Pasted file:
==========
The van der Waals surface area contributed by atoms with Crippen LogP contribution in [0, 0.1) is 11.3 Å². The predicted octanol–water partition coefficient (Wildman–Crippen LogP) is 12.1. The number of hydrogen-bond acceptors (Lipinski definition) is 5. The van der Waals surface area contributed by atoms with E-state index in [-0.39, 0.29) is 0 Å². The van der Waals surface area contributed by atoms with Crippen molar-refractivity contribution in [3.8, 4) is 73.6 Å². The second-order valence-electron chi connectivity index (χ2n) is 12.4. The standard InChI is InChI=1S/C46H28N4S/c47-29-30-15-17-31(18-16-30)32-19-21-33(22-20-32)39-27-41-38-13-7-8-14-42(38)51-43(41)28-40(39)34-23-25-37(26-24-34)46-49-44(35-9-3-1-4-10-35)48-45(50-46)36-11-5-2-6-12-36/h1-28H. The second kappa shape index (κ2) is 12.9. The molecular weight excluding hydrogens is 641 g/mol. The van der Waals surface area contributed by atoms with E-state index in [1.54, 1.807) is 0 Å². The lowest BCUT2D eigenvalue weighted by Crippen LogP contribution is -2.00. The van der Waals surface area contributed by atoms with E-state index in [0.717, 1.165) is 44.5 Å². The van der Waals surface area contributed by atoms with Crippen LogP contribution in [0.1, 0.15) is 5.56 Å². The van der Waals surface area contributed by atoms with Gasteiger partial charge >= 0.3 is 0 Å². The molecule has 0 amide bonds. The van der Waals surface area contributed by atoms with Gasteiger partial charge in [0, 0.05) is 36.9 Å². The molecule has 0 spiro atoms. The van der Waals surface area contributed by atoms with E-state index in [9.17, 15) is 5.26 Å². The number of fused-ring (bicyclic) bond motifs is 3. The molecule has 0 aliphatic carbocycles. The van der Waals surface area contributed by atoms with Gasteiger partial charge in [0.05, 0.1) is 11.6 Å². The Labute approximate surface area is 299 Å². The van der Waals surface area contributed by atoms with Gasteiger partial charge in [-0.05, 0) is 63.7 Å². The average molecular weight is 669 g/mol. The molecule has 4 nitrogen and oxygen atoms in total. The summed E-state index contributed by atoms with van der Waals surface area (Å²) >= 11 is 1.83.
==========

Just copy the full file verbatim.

The van der Waals surface area contributed by atoms with Crippen LogP contribution in [0, 0.1) is 11.3 Å². The predicted octanol–water partition coefficient (Wildman–Crippen LogP) is 12.1. The number of hydrogen-bond acceptors (Lipinski definition) is 5. The van der Waals surface area contributed by atoms with E-state index in [-0.39, 0.29) is 0 Å². The van der Waals surface area contributed by atoms with Crippen molar-refractivity contribution in [3.8, 4) is 73.6 Å². The second-order valence-electron chi connectivity index (χ2n) is 12.4. The standard InChI is InChI=1S/C46H28N4S/c47-29-30-15-17-31(18-16-30)32-19-21-33(22-20-32)39-27-41-38-13-7-8-14-42(38)51-43(41)28-40(39)34-23-25-37(26-24-34)46-49-44(35-9-3-1-4-10-35)48-45(50-46)36-11-5-2-6-12-36/h1-28H. The second kappa shape index (κ2) is 12.9. The molecular weight excluding hydrogens is 641 g/mol. The van der Waals surface area contributed by atoms with E-state index in [1.54, 1.807) is 0 Å². The lowest BCUT2D eigenvalue weighted by Crippen LogP contribution is -2.00. The van der Waals surface area contributed by atoms with E-state index in [0.717, 1.165) is 44.5 Å². The van der Waals surface area contributed by atoms with Crippen LogP contribution in [0.1, 0.15) is 5.56 Å². The van der Waals surface area contributed by atoms with Gasteiger partial charge >= 0.3 is 0 Å². The molecule has 0 amide bonds. The van der Waals surface area contributed by atoms with Gasteiger partial charge in [0, 0.05) is 36.9 Å². The molecule has 0 spiro atoms. The van der Waals surface area contributed by atoms with E-state index in [9.17, 15) is 5.26 Å². The number of fused-ring (bicyclic) bond motifs is 3. The molecule has 0 aliphatic carbocycles. The van der Waals surface area contributed by atoms with Gasteiger partial charge in [0.05, 0.1) is 11.6 Å². The Labute approximate surface area is 299 Å². The van der Waals surface area contributed by atoms with Gasteiger partial charge in [-0.05, 0) is 63.7 Å². The average molecular weight is 669 g/mol. The molecule has 4 nitrogen and oxygen atoms in total. The summed E-state index contributed by atoms with van der Waals surface area (Å²) >= 11 is 1.83.